Top Secret Documents Kept in Clinton’s Sock Drawer Are Personal Items


Megyn Kelly hosted Mike Davis on her podcast to discuss the Jack Smith documents case in Florida. Jack Smith wants to persecute Donald Trump using Barack Obama’s executive order, which is not legally binding in lieu of the Presidential Records Act because the latter destroys Smith’s case.

Megyn Kelly told Davis, “Kudos to you for driving the main defense, which now has persuaded this judge, at least in part. You’ve called this, really. I remember this cause we were all kind of confused about the Presidential Records and you came out swinging. I didn’t know you. I was like, who is this guy? He’s brilliant. Listen to this argument he had. You spelled it all out. People mocked you…”

The Sock Drawer Case

“People say that I’m crazy,” Davis said, “but I tend to be right. And I would say this, that I didn’t make up this legal theory. This was a 2012 decision by an Obama judge – Judge Amy Berman Jackson when President Clinton had eight years, 79 tapes of audio recordings in his sock drawer.

“These audio recordings were recorded by the White House Deputy Chief of Staff for Operations. So they’re definitely White House records. And there were recordings of President Clinton’s conversations with his national security officials, his foreign leaders, many other highly classified or… the most classified secrets imaginable, the process of the president on national security matters.”

“When Tom Fitton of Judicial Watch sued for these records, that’s where we got the Clinton sock drawer case in 2012. But this judge said ...there are presidential records that belong to the government, but the president can access them anytime he wants.

He can have his records anytime he wants, even if the government owns them or they could be personal records. And the mere fact that President Clinton took these highly classified recordings out of the White House with him and did not turn them over to the archives when he left office deemed them personal under the Presidential Records Act.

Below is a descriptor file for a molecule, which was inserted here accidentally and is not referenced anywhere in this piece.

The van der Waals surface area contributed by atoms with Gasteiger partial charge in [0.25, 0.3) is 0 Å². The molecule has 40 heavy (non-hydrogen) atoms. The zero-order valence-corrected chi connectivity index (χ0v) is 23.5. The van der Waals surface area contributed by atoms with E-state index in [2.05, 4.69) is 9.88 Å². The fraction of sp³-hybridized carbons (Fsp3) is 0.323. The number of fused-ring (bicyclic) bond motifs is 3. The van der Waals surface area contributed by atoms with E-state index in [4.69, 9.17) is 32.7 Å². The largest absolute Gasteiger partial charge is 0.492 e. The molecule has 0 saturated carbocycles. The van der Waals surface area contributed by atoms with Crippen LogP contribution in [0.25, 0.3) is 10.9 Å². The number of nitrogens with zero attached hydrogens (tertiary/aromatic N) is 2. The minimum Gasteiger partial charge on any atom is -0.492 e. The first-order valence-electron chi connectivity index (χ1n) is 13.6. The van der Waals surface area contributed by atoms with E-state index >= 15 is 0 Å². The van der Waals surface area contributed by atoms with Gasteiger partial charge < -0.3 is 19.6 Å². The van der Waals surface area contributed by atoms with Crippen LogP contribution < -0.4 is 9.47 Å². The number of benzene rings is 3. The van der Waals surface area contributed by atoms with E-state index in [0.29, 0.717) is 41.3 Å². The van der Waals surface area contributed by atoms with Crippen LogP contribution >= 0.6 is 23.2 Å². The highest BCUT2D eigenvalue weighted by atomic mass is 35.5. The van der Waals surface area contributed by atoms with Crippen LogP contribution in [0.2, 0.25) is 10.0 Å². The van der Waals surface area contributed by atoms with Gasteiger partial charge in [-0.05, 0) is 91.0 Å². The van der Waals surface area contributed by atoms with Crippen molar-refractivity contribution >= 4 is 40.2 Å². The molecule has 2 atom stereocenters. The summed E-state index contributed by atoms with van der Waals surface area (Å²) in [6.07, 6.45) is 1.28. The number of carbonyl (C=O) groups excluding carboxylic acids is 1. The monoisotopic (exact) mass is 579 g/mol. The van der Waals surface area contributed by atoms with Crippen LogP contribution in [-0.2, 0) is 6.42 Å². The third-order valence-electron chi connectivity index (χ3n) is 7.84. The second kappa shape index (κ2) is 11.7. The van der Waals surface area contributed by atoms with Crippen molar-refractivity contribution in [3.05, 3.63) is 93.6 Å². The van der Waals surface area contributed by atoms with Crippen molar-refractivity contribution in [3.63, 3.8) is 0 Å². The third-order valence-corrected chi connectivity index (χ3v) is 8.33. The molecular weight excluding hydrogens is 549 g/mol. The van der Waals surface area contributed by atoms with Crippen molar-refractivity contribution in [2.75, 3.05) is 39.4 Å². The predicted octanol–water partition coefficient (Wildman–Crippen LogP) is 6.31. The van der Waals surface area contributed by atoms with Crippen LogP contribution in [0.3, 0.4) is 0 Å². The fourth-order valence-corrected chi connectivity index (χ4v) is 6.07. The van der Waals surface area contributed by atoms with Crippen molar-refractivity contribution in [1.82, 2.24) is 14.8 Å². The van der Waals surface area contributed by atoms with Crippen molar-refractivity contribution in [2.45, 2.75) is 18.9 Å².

“You may not like that ruling, you may think that ruling is incorrect, but that is the ruling of that 2012 judge, and Judge Cannon is following that precedent.”

The media has come out swinging, saying that’s a misreading of the law. However, the precedent was set for Bill Clinton in the sock drawer case, and what’s good for Clinton should be good for Donald Trump. It’s also okay to break the law if you’re an old guy with a bad memory. The dual standard is un-American.

Smith and the media are trying to say the cases can’t be compared, but every President has taken confidential documents and put them wherever they wanted them.

The Wall Street Journal reports:

Although the indictment against Donald Trump doesn’t cite the Presidential Records Act, the charges are predicated on the law. The indictment came about only because the government thought Mr. Trump took records that didn’t belong to him, and the government raided his house to find any such records.

This should never have happened. The Presidential Records Act allows the president to decide what records to return and what records to keep at the end of his presidency. And the National Archives and Records Administration can’t do anything about it. I know because I’m the lawyer (Michael Bekesha) who lost the “Clinton sock drawer” case.

Judge Amy Berman Jackson agreed [with NARA and the DOJ]: “Since the President is completely entrusted with the management and even the disposal of Presidential records during his time in office,” she held, “it would be difficult for this Court to conclude that Congress intended that he would have less authority to do what he pleases with what he considers to be his personal records.”

Judge Jackson added that “the PRA contains no provision obligating or even permitting the Archivist to assume control over records that the President ‘categorized’ and ‘filed separately’ as personal records. At the conclusion of the President’s term, the Archivist only ‘assumes responsibility for the Presidential records.’ . . . PRA does not confer any mandatory or even discretionary authority on the Archivist to classify records. Under the statute, this responsibility is left solely to the President.”

I lost because Judge Jackson concluded the government’s hands were tied. Mr. Clinton took the tapes, and no one could do anything about it.

It’s Also True for Donald Trump

The same is true with Mr. Trump. Although he didn’t keep records in his sock drawer, he gathered newspapers, press clippings, letters, notes, cards, photographs, documents, and other materials in cardboard boxes. Then Mr. Trump, like Mr. Clinton, took those boxes with him when he left office. As of noon on Jan. 20, 2021, whatever remained at the White House was presidential records. Whatever was taken by Mr. Trump wasn’t.

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